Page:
This is important as not all USB sticks that say they have “X” capacity the same, actually have the same amount of accessible space on them. That leads us to…

Part 2 of this story.

See, the above process has been rolling on quite well for some months now.

Only we needed more USB sticks for each team-member to carry with the same image build to hike up multi-tasking efficiencies.

And the purchaser ended up selecting and buying USB sticks that were a different mode/make.  Even though they both were USB 3.0 sticks, and even though they were both “64 GB” capacity sticks, when I went to put the image taken from the original stick model on the new one, the accessible capacity of the second USB stick was significantly lower enough to not allow me to safely or confidently put the image on it without risking truncating the image/data in the process.

That’s not good.

So this is what I ended up doing on my x64 bit Win 7 system…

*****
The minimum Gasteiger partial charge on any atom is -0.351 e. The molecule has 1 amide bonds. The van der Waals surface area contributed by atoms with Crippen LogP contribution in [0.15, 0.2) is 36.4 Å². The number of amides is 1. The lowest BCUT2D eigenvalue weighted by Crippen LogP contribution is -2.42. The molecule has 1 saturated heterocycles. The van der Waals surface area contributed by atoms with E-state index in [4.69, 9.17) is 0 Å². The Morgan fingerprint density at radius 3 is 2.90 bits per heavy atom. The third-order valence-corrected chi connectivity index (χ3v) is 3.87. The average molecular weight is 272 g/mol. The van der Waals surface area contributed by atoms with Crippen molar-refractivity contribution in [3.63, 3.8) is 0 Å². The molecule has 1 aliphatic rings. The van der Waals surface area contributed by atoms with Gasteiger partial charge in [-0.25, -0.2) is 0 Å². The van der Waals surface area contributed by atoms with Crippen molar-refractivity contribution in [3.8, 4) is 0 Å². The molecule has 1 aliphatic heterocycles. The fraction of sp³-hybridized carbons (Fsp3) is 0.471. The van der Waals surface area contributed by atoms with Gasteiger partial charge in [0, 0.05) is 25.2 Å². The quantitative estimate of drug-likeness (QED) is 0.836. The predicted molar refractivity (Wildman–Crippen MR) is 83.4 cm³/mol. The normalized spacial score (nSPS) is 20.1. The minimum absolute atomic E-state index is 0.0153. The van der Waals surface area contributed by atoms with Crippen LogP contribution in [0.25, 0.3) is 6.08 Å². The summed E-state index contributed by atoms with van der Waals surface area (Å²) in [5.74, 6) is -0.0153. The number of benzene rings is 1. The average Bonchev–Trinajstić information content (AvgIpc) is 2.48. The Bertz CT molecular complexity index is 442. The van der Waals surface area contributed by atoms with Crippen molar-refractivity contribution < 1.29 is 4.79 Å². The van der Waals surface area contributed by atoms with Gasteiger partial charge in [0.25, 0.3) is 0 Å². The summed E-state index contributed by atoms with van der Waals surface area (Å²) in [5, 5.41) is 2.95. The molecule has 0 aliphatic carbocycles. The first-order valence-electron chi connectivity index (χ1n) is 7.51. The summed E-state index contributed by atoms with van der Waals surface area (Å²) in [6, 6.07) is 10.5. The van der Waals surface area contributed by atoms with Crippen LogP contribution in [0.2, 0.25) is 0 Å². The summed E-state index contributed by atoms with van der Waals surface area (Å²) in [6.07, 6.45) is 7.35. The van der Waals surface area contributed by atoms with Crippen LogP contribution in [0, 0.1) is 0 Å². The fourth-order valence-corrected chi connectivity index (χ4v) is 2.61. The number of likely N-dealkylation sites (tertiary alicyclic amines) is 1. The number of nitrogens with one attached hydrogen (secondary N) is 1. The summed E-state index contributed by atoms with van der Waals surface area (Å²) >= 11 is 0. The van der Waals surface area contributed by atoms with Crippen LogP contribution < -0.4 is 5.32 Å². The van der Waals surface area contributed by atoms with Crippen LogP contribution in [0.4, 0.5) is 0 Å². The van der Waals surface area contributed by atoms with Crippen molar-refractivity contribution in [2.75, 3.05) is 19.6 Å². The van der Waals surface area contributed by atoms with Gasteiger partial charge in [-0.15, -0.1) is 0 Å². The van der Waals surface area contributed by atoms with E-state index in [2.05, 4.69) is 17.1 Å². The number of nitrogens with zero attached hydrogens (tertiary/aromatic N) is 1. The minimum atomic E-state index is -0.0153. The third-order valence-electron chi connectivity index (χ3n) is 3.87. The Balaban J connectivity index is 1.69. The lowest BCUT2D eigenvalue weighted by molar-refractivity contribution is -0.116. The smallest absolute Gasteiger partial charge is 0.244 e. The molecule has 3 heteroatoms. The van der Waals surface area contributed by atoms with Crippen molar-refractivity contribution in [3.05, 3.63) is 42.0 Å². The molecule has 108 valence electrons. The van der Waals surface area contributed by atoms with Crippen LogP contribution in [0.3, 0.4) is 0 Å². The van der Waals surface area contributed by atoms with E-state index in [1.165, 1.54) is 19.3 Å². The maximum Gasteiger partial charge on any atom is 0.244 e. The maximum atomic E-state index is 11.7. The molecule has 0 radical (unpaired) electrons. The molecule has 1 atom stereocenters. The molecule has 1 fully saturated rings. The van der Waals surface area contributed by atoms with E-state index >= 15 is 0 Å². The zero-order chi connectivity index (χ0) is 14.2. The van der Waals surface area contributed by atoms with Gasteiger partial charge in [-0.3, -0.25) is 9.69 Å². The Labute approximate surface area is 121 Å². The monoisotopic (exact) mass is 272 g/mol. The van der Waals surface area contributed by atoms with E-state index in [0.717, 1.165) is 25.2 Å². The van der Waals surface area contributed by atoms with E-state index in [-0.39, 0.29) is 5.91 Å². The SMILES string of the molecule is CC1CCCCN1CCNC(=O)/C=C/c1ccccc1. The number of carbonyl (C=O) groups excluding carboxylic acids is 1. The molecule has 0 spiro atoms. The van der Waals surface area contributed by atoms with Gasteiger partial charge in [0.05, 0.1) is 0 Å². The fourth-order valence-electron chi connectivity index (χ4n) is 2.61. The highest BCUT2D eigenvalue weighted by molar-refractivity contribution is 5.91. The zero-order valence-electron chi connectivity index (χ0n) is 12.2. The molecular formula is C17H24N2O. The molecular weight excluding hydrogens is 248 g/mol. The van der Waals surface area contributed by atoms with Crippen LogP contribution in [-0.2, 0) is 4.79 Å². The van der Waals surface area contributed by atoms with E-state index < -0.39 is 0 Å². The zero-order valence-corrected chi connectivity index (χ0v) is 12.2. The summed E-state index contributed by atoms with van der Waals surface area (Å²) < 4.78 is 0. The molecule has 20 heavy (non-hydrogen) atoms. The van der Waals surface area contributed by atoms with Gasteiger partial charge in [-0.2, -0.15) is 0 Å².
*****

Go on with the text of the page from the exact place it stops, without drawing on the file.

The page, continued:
(Method 1)

I first captured an ImageX (file-based) image of one of my larger cloned USB sticks.

I used the x64 version imagex binary as found in the latest Windows Assessment and Deployment Kit (Windows ADK) (GSD blog link).

Depending on your drive letterings, the command-line may vary but the basic structure is thus:

imagex /capture E: c:\temp\USB_Image.wim “USB Image base”

where “E:” is the USB drive letter and “C:” is my local system hard drive.

This captured all the files on the (larger 64 GB) USB drive into a WIM format image.

Then I removed my larger master USB stick.

I then connected the other (smaller 64 GB) USB drive to my system.

And did this from the command line window.



note: this was to confirm which disk number the USB drive was showing at…in this case the USB stick was disk 1 as my system disk was disk 0. Be sure you get this part identified correctly or bad things can happen! Your system will almost certainly vary!